I always find it instructive to look at deals done in the sector by listed companies. This is because of the level of detail that is disclosed. An example of this is the deal announced by Servoca plc (listed on AIM) at the start of the month (1 July). They had an existing specialism in the education sector and it’s no great surprise to see them adding another company to that stable. The press release was as follows:
Servoca, the AIM listed specialist recruitment and outsourcing solutions provider, is pleased to announce the acquisition of Classic Education Limited (“Classic Education”). The acquisition is to be funded from existing cash resources and debt facilities and the initial consideration is £1.2m.
In addition, Servoca will pay deferred consideration of up to £1.9m, subject to Classic Education meeting certain profit targets for the two years following acquisition.
Information on Classic Education
Classic Education has been established for 11 years and holds a strong reputation for the delivery of quality Education Recruitment services into its local markets. The business operates from a single office in Gravesend, Kent. In the year ended 31 March 2016 unaudited pre-tax profit was just under £0.6m. In the opinion of the Board, the adjusted sustainable pre-tax profit at constant gross profit levels is circa £0.4m to £0.5m. At 31 March 2016, unaudited management accounts showed Classic Education had net assets of £0.4m.
The board of Servoca expect the acquisition to be earnings enhancing in the year to 30 September 2017 with minimal impact in the current year. Classic Education is a bolt-on to the Education Recruitment business in a geographic area with high levels of demand but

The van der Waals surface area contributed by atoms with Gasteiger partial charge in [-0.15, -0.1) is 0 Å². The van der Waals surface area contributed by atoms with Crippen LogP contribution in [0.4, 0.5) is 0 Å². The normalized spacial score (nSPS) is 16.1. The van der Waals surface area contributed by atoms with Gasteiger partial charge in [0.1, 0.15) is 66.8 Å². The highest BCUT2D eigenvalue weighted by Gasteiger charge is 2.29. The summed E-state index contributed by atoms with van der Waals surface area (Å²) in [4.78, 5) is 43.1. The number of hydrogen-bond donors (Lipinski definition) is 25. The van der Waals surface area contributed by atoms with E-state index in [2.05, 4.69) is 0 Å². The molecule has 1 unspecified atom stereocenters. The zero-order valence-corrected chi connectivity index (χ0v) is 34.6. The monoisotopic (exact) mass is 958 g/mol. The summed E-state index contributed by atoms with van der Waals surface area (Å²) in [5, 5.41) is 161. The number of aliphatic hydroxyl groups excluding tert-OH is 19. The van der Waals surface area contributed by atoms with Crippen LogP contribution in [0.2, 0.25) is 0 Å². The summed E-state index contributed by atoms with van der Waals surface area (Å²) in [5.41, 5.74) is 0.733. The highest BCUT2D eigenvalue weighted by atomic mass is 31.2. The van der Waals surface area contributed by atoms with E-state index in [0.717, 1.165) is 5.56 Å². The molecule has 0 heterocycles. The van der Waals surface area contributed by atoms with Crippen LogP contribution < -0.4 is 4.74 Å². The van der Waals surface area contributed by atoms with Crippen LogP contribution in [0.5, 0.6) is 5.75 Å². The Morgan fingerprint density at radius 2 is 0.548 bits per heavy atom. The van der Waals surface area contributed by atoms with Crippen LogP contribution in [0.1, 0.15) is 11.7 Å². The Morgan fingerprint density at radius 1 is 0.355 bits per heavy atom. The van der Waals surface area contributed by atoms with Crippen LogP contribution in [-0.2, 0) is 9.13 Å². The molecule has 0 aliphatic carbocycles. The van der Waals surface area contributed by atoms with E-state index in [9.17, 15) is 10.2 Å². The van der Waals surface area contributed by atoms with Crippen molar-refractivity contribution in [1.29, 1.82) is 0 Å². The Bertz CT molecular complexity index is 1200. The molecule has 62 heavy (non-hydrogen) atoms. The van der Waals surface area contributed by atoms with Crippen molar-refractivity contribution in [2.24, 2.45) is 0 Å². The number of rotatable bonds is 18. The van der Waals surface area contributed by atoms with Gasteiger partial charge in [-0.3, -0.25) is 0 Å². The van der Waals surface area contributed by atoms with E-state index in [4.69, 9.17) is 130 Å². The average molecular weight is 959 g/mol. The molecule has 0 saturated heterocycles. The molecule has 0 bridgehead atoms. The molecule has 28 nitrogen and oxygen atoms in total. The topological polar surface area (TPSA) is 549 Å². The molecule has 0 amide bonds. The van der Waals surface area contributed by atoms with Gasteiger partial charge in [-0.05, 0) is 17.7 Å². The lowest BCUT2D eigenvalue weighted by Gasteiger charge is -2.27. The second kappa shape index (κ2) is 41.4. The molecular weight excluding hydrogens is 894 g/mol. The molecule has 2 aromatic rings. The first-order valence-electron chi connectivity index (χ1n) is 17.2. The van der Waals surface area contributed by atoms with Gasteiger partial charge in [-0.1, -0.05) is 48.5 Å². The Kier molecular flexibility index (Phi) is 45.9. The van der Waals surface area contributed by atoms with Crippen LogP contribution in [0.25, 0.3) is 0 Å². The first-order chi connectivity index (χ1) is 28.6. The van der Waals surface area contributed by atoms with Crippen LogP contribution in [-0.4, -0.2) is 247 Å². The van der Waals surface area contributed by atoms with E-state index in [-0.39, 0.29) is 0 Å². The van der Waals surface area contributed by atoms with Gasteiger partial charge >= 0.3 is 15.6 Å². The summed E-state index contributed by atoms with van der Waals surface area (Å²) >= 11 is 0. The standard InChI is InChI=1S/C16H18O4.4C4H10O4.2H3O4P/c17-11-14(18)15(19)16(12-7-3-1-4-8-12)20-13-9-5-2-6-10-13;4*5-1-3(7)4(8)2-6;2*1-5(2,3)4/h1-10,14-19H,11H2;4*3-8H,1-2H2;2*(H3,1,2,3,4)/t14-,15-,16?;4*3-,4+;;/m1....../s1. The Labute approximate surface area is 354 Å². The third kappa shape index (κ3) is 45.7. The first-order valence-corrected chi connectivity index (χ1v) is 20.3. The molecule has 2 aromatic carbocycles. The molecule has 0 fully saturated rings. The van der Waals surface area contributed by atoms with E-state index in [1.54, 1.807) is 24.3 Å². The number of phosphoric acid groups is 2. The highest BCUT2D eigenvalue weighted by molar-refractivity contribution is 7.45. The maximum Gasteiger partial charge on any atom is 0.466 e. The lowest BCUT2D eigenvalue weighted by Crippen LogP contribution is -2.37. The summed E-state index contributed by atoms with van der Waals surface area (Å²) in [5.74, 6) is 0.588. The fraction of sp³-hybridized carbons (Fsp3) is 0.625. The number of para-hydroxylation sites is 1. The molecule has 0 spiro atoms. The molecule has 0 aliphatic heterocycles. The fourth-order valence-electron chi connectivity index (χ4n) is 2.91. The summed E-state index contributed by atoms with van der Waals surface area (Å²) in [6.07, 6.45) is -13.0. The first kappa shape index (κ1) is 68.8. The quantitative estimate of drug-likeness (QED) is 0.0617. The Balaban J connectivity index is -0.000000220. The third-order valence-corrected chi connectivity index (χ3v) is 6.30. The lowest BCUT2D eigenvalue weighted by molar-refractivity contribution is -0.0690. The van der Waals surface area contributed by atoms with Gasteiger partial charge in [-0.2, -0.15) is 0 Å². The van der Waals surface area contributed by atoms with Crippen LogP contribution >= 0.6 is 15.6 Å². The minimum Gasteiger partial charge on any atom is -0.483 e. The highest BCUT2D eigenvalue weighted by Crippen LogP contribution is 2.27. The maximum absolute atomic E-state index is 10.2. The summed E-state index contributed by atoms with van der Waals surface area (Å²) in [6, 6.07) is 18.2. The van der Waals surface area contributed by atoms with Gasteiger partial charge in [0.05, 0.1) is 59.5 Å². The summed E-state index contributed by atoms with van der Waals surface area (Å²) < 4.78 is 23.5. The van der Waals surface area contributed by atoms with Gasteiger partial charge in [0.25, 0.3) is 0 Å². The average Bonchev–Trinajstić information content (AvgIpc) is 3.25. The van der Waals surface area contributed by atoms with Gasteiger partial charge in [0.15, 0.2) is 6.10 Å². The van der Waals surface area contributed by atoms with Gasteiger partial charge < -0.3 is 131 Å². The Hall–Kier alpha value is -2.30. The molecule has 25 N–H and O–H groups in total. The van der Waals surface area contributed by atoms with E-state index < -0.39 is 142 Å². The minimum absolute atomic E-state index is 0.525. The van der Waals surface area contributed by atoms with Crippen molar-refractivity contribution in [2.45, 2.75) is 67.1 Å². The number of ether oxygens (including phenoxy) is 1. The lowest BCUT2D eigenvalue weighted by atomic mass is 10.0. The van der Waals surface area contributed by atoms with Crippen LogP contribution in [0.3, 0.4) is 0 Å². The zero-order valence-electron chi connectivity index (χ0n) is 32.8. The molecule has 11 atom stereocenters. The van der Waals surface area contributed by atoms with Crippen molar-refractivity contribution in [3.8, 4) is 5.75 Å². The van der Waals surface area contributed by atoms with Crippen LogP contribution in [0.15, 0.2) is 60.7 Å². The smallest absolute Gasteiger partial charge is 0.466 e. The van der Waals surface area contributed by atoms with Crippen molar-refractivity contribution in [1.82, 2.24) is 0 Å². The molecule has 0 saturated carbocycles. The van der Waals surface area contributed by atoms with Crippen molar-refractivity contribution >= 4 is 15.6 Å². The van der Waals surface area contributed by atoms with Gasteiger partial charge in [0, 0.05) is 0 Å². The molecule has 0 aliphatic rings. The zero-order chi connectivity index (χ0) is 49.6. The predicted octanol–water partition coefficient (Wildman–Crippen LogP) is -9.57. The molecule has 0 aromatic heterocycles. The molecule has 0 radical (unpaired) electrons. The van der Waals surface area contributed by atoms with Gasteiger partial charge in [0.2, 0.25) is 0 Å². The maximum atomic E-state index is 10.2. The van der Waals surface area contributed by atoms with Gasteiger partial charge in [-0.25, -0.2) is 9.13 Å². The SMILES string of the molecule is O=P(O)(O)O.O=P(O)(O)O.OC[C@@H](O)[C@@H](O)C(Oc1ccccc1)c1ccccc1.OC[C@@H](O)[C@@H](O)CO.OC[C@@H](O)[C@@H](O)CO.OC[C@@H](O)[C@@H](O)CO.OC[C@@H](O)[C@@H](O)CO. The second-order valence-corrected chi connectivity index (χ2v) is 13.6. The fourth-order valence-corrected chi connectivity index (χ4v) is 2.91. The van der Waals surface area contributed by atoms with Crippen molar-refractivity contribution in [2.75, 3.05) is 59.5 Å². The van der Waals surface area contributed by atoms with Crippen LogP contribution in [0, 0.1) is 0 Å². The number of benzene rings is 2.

where Servoca does not currently hold a local presence.
Andy Church, CEO of Servoca commented,
“We are delighted that Classic Education is now part of Servoca. This acquisition complements our existing branch network in education and gives us a local presence in the Kent and South London market, an area with significant demand for education recruitment services. The acquisition of a long-established local provider in this area increases our national branch network coverage. In total we now have 15 UK locations and one overseas office from which we service local schools. We look forward to working with the staff and management that have helped build the business into one of the leading providers in the area.”
What can we learn from this?
The overall deal is valued, on the face of it, at £3.1m. Let’s assume that of £0.4m of net assets, £0.3m was “surplus” to working capital requirements. That would translate to an Enterprise Value (EV) of £2.8m. Classic have apparently reported profits for its most recent financial year of £0.6m, but the buyer feels £0.4m to 0.5m is more like a maintainable earnings figure. From the buyer’s perspective that means they’re willing to pay around 6 x Profit Before Tax (PBT), right? Well, kind of…
Valuing an earn out is a tricky task but given that there’s no certainty of a pay out you really have to discount the headline figure. If you used a 20% discount rate over the 2 year period that applies here, the value of the earn out in today’s terms goes down to around £1.3m. That takes the EV/PBT multiple down to around 5.
Even so, for a business of Classic’s size in terms of earnings, the EV/PBT multiple looks a reasonable result for the vendors and this highlights the importance of finding buyers for whom the acquisition presents a strong strategic rationale.
If you would like to discuss your exit strategy then please contact James Price, or the Recruitment Accountants team.